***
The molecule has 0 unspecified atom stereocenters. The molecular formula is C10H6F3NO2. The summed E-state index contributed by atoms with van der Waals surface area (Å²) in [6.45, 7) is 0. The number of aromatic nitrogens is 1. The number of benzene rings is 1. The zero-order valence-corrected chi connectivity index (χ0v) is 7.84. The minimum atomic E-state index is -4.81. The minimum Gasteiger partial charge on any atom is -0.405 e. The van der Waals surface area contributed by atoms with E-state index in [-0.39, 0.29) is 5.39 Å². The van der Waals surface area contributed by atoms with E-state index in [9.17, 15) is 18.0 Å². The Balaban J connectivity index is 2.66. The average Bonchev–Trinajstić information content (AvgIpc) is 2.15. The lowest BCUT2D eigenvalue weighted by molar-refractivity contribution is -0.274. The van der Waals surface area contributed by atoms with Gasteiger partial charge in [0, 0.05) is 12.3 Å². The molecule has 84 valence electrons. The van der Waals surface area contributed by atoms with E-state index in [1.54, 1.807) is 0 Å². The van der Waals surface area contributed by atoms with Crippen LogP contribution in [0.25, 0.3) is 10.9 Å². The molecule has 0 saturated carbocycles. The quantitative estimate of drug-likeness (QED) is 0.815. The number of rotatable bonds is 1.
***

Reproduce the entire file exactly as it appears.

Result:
The molecule has 0 unspecified atom stereocenters. The molecular formula is C10H6F3NO2. The summed E-state index contributed by atoms with van der Waals surface area (Å²) in [6.45, 7) is 0. The number of aromatic nitrogens is 1. The number of benzene rings is 1. The zero-order valence-corrected chi connectivity index (χ0v) is 7.84. The minimum atomic E-state index is -4.81. The minimum Gasteiger partial charge on any atom is -0.405 e. The van der Waals surface area contributed by atoms with E-state index in [-0.39, 0.29) is 5.39 Å². The van der Waals surface area contributed by atoms with E-state index in [9.17, 15) is 18.0 Å². The Balaban J connectivity index is 2.66. The average Bonchev–Trinajstić information content (AvgIpc) is 2.15. The lowest BCUT2D eigenvalue weighted by molar-refractivity contribution is -0.274. The van der Waals surface area contributed by atoms with Gasteiger partial charge in [0, 0.05) is 12.3 Å². The molecule has 84 valence electrons. The van der Waals surface area contributed by atoms with E-state index in [1.54, 1.807) is 0 Å². The van der Waals surface area contributed by atoms with Crippen LogP contribution in [0.25, 0.3) is 10.9 Å². The molecule has 0 saturated carbocycles. The quantitative estimate of drug-likeness (QED) is 0.815. The number of rotatable bonds is 1.